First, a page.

September 30, 1999


Whether the United States will become involved in a more open way in the ongoing battles by the Colombian government against both narcotraffickers and left-wing guerrillas (sometimes in alliance) is still unknown, but despite official denials it looks more likely by the day. This Monday Reuters ran a story based on an interview with Ivan Rios, described as a commander in the Marxist Revolutionary Armed Forces (FARC), the country's largest guerrilla group, which has waged civil war against the government for 35 years.

Rios claims that "the spiral of intervention that the North Americans have unleashed is very dangerous.'' U.S. officials estimate there are 150 to 200 US military personnel and emphasize that all of them are there to assist in the Drug War rather than helping the government to fight the rebels. But Rios claims the US presence is much larger. "In Colombia we calculate that there are approximately 2,000 North American military personnel,'' Rios told Reuters reporter Tom Brown. "Some of them are involved in espionage, others serve as delegates to the various security forces, such as DAS (state security police) or the police. Still others are out there training battalions or piloting military spy planes like the one that crashed in July,'' Rios claims.

Alan Bock is Senior Essayist at the Orange County Register and a weekly columnist for WorldNetDaily. He is the author of Ambush at Ruby Ridge (Putnam-Berkley, 1995). His exclusive column now appears every Thursday on

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It is almost impossible to check such claims. Rios could be blowing smoke or firming the justification for FARC rejection of peace talks between the government and the rebels that were supposed to begin this week. The "new'' plan released by Colombian President Andres Pastrana a couple of weeks ago contemplates at least $1.5 billion in aid from the United States over three years (the US acknowledges $298 million in aid to Colombia this year) and another $3 billion from other international "donors.''

But Pastrana's plan doesn't address any of the items on FARC's longstanding agenda. FARC wants the government to stop funding and training right-wing paramilitaries that have waged brutal battles against left-wing guerrillas (putting most ordinary Colombians in the middle). It wants Colombia to end cooperation with the United States in the drug war and arrange a prisoner exchange. None of these issues was addressed and the first response from FARC was to reject the plan out-of-hand.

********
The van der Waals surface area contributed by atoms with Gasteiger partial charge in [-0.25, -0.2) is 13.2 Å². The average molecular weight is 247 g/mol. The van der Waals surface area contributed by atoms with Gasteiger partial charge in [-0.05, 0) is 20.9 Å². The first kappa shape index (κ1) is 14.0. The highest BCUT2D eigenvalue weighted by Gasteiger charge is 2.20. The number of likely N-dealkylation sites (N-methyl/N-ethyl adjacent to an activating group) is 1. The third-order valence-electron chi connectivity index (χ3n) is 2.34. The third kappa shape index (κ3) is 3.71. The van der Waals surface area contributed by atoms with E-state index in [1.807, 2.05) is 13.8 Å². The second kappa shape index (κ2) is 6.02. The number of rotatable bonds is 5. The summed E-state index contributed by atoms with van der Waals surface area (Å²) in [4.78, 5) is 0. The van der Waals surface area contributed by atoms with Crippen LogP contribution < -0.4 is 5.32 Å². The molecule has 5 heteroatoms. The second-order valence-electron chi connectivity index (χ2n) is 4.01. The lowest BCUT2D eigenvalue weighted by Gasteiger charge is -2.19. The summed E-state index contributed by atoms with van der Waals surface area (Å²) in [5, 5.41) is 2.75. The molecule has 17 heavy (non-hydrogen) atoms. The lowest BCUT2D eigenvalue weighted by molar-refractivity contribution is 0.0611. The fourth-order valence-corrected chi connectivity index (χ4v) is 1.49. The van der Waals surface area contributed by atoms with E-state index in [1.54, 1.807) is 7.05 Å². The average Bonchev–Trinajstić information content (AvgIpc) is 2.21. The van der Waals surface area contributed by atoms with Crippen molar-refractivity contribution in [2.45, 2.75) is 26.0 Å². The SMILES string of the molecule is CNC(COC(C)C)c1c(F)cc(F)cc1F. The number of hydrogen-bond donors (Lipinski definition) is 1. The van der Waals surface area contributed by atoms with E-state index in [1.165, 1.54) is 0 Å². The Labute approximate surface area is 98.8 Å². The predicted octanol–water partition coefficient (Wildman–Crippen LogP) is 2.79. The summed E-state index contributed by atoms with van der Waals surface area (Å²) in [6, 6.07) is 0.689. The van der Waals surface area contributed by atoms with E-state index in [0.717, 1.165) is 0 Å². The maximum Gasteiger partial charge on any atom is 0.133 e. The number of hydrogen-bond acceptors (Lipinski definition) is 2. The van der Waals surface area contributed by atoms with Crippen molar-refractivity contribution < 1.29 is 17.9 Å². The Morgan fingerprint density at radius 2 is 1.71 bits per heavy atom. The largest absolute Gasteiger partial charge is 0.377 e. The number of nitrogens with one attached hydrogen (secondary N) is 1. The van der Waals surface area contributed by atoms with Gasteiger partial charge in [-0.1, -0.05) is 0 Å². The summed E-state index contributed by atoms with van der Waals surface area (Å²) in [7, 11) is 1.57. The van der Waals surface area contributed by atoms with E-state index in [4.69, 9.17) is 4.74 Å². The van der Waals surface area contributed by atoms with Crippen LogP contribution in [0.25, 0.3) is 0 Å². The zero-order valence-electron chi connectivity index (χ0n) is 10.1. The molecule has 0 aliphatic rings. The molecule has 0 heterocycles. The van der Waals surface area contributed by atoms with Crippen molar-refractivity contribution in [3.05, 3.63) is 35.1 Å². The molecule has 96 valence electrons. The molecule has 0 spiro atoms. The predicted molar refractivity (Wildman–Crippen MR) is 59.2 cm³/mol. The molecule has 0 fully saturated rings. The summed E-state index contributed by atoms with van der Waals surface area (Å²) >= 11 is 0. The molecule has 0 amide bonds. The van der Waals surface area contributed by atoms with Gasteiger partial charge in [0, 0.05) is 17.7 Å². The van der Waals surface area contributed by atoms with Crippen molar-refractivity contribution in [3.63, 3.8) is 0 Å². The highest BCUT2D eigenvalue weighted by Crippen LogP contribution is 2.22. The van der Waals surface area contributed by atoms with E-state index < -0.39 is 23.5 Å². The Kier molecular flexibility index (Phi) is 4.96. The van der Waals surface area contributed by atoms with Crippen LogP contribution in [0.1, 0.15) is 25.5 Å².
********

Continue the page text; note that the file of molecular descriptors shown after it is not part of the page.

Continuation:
Most top US officials claim they have no intention of getting US forces more heavily involved in either the drug war or the anti-guerrilla war. But there seem to be wheels within wheels in the top echelons of the imperial center. US "drug czar'' Gen. Barry McCaffrey (a former commander of forces in Latin America) has been plumping for increased US military aid to Colombia, mentioning the sum of at least $500 million per year, since July. He has traveled to other countries in the region, spreading his current claim that the narcotraffickers and guerrillas have become one and urging them to commit more money and people to the drug war in Colombia.


When Colombian President Pastrana traveled to the United Nations to deliver a speech September 20 – the same day U.N. General Secretary Kofi Annan announced that the "core challenge'' in the next century will be for the UN to be less fastidious about sovereignty and "to forge unity behind the principle that massive and systematic violations of human rights – wherever they occur – should not be allowed to stand – Pastrana made it clear that he was opposing foreign intervention, at least now.

"One of the sacred bases'' of the UN charter,'' Pastrana told the General Assembly, is the obligation of state "to not intervene directly or indirectly in affairs of other nations.'' Even though his vaunted peace plan had recently been rebuffed by FARC, he expressed confidence that FARC leader Manuel "Sureshot'' Marulanda was ready to talk seriously about ending the civil war on peaceful terms.

"Colombia will accept no type of foreign intervention,'' Pastrana said.

But it might be difficult to avoid. Not only has the narco-guerrilla war heated up recently, Colombia is in the midst of what may turn out to be its worst economic depression since the 1930s. What that means is that not only are many ordinary Colombians caught in the crossfire, they can be deprived of the means to protect themselves. Many want to flee the country. The US Embassy in Bogota has gotten three times its normal number of visa requests in recent months and turns down 80 percent of them.